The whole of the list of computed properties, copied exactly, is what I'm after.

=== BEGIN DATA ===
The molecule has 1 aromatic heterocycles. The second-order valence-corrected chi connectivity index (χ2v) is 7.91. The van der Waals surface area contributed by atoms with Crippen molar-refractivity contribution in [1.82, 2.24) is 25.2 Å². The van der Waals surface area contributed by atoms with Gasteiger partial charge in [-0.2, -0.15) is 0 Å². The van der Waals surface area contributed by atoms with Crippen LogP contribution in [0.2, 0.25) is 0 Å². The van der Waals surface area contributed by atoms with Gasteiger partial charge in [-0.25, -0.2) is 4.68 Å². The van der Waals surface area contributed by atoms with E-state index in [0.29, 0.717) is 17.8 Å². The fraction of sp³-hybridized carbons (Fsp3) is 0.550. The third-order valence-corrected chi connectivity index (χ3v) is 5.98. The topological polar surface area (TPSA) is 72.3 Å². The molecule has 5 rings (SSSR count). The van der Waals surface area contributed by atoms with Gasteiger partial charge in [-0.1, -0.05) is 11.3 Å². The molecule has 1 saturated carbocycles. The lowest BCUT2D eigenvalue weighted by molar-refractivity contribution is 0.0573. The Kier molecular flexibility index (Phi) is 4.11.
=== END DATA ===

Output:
The molecule has 1 aromatic heterocycles. The second-order valence-corrected chi connectivity index (χ2v) is 7.91. The van der Waals surface area contributed by atoms with Crippen molar-refractivity contribution in [1.82, 2.24) is 25.2 Å². The van der Waals surface area contributed by atoms with Gasteiger partial charge in [-0.2, -0.15) is 0 Å². The van der Waals surface area contributed by atoms with Crippen LogP contribution in [0.2, 0.25) is 0 Å². The van der Waals surface area contributed by atoms with Gasteiger partial charge in [-0.25, -0.2) is 4.68 Å². The van der Waals surface area contributed by atoms with E-state index in [0.29, 0.717) is 17.8 Å². The fraction of sp³-hybridized carbons (Fsp3) is 0.550. The third-order valence-corrected chi connectivity index (χ3v) is 5.98. The topological polar surface area (TPSA) is 72.3 Å². The molecule has 5 rings (SSSR count). The van der Waals surface area contributed by atoms with Gasteiger partial charge in [-0.1, -0.05) is 11.3 Å². The molecule has 1 saturated carbocycles. The lowest BCUT2D eigenvalue weighted by molar-refractivity contribution is 0.0573. The Kier molecular flexibility index (Phi) is 4.11.